PSU transportation class projects: A Safer SW Salmon Street by Ross Peizer

Ross Peizer wants to create a safe bikeway on Salmon that would connect Washington Park to the Willamette River.

(Publisher’s note: This week we’re excited to highlight a few of the projects created by students in Portland State University’s Traffic and Transportation course. As we reported in a profile earlier this year, the class has had a vast impact on Portland in numerous ways by churning out over 1,200 smart and inspired graduates since 1991. We worked with class assistant Rebecca Hamilton (a graduate herself who now works at Metro) to share three of the projects. Learn about Amy Wren’s work to improve biking and walking near Bridger Elementary School and Charles Tso’s work on parking benefit districts.)

SW Salmon Street Bikeway between Washington Park and the Willamette River – Ross Peizer

There are precious few convenient and safe east-west routes for cycling through downtown Portland. In the southwest quadrant I-405, the Park Blocks, and Portland State University buildings are just some of the impediments to cycling access between Washington Park and the Willamette. Ross Peizer (who took a job as program manager with the Westside Transportation Alliance last year) thinks SW Salmon is a good candidate for improvements.

What’s your big idea?

Ross Peizer.

My big idea is a SW Salmon Street Bikeway connecting Washington Park to the Willamette River. Portland lacks a good east-west bikeway through downtown and I thought this would connect two key destinations while creating a safer SW Salmon St for all modes. I live near SW 16th and SW Salmon and when I bike east along SW Salmon it can be stressful sharing the lane with cars. The issue I see and experience is cars going east speeding up the hill and this intersection is at the top of the hill. Visibility can sometimes be an issue due to the parked cars along SW Salmon St. It is a fairly well used intersection for pedestrians with a main entrance to Lincoln High School. In addition, SW 16th Ave is the only way to get through Lincoln High School. I think a protected bikeway would make those who currently bike and walk safer while encouraging others to bike and slowing down the speed of cars.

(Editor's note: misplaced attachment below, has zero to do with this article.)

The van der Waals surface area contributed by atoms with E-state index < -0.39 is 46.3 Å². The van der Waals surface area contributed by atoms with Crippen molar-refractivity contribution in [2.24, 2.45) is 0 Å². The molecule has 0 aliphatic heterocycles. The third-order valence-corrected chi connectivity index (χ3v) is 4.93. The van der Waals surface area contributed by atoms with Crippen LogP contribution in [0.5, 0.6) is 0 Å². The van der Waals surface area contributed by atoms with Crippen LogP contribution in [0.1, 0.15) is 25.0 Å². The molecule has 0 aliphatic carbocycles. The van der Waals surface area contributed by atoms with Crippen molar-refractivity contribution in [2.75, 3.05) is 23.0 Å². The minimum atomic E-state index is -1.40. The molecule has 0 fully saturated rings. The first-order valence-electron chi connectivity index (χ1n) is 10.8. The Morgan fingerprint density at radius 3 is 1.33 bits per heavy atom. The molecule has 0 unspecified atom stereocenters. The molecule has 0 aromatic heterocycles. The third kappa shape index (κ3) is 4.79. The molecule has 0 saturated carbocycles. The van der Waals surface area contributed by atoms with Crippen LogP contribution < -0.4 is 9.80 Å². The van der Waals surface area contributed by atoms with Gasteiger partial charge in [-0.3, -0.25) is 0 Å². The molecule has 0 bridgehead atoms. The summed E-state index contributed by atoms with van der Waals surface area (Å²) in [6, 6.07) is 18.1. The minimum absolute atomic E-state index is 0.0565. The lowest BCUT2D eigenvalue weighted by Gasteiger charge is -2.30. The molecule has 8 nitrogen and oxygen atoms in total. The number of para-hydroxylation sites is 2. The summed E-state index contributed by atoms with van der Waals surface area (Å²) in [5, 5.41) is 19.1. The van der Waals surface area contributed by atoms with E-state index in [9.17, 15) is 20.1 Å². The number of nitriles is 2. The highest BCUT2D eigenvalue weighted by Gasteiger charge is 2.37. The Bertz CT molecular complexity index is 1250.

While looking into this idea and contacting PBOT I came across a couple different plans that made it seem that a SW Salmon St protected bikeway is a ways out, so in the meantime a short-term solution I thought of for the intersection of SW Salmon St and SW 16th Ave would be to test out painted curb extensions which would provide shorter crossing distances for pedestrians and act as traffic calming for cars. I have seen these being done inexpensively in the street with paint and bollards in Austin and Seattle. This would be a cheap way to test out a curb extension before investing in a bioswale. You could even have the students at Lincoln High School help with ideas for the paint designs. This could also be a treatment the city uses all over the city!

An example from Seattle.


What steps are you taking to make it happen? Have you made any progress?

I have contacted a few folks at PBOT so far. While looking into this idea I came across a number of plans that support a bikeway along SW Salmon St including the Portland Bike Plan for 2030 and the West Quadrant Plan. However, the Lincoln High School Master Planning effort seems to show SW Salmon St remaining as a parent drop off and short term parking zone with curb extensions. I’ve also begun making a list of stakeholders. Those include: Goose Hollow Foothills League (Neighborhood Association), Lincoln High School, TriMet, businesses at 16th and Salmon (and along Salmon Street for larger bikeway concept), apartments near 16th and Salmon, the BTA. If anyone else is interested in this project and wants to help me reach out to these stakeholders/knows these stakeholders, let me know!

What have you learned about trying to make a change in your community? Has anything surprised you?

The class has taught me to be persistent and that change does not come easily. I think it was Rick Gustafson who said, “Your project is not worth anything until you have gotten three no’s.” We discussed how the best ideas have had to ask multiple times. It was also refreshing to hear from folks working for the City of Portland, TriMet, Metro, Portland Streetcar etc. who were just as passionate as the students in the class about creating a world class transportation system that has protected bikeways and sustainable transportation options to support the land use.

This is the final post in our series. Read all three of them here. If you’d like to see this and other projects presented live, the final presentations for the Traffic & Transportation course will be shared on Thursday from 6:40 to 8:40 pm at the Portland Building auditorium, 2nd Floor, Room C. The event is free and open to the public.

— Jonathan Maus, (503) 706-8804 –

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